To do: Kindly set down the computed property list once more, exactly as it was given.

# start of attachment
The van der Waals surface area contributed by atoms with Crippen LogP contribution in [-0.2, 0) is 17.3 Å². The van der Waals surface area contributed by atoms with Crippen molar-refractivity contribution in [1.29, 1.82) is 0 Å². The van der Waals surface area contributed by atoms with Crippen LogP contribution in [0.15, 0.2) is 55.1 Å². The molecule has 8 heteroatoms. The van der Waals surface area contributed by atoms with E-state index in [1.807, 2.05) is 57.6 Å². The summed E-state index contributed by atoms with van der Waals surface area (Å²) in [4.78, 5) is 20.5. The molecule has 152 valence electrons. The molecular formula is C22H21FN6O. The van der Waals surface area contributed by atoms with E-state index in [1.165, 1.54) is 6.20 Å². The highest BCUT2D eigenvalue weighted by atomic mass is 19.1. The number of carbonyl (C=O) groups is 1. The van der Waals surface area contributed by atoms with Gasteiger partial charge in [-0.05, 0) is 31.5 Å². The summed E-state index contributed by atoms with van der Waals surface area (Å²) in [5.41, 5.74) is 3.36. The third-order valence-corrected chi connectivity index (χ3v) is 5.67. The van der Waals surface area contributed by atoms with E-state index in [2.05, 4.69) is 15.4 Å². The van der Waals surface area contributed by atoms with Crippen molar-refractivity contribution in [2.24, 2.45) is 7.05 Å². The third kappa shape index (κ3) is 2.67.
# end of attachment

The van der Waals surface area contributed by atoms with Crippen LogP contribution in [-0.2, 0) is 17.3 Å². The van der Waals surface area contributed by atoms with Crippen molar-refractivity contribution in [1.29, 1.82) is 0 Å². The van der Waals surface area contributed by atoms with Crippen LogP contribution in [0.15, 0.2) is 55.1 Å². The molecule has 8 heteroatoms. The van der Waals surface area contributed by atoms with E-state index in [1.807, 2.05) is 57.6 Å². The summed E-state index contributed by atoms with van der Waals surface area (Å²) in [4.78, 5) is 20.5. The molecule has 152 valence electrons. The molecular formula is C22H21FN6O. The van der Waals surface area contributed by atoms with E-state index in [1.165, 1.54) is 6.20 Å². The highest BCUT2D eigenvalue weighted by atomic mass is 19.1. The number of carbonyl (C=O) groups is 1. The van der Waals surface area contributed by atoms with Gasteiger partial charge in [-0.05, 0) is 31.5 Å². The summed E-state index contributed by atoms with van der Waals surface area (Å²) in [5.41, 5.74) is 3.36. The third-order valence-corrected chi connectivity index (χ3v) is 5.67. The van der Waals surface area contributed by atoms with E-state index in [2.05, 4.69) is 15.4 Å². The van der Waals surface area contributed by atoms with Crippen molar-refractivity contribution in [2.24, 2.45) is 7.05 Å². The third kappa shape index (κ3) is 2.67.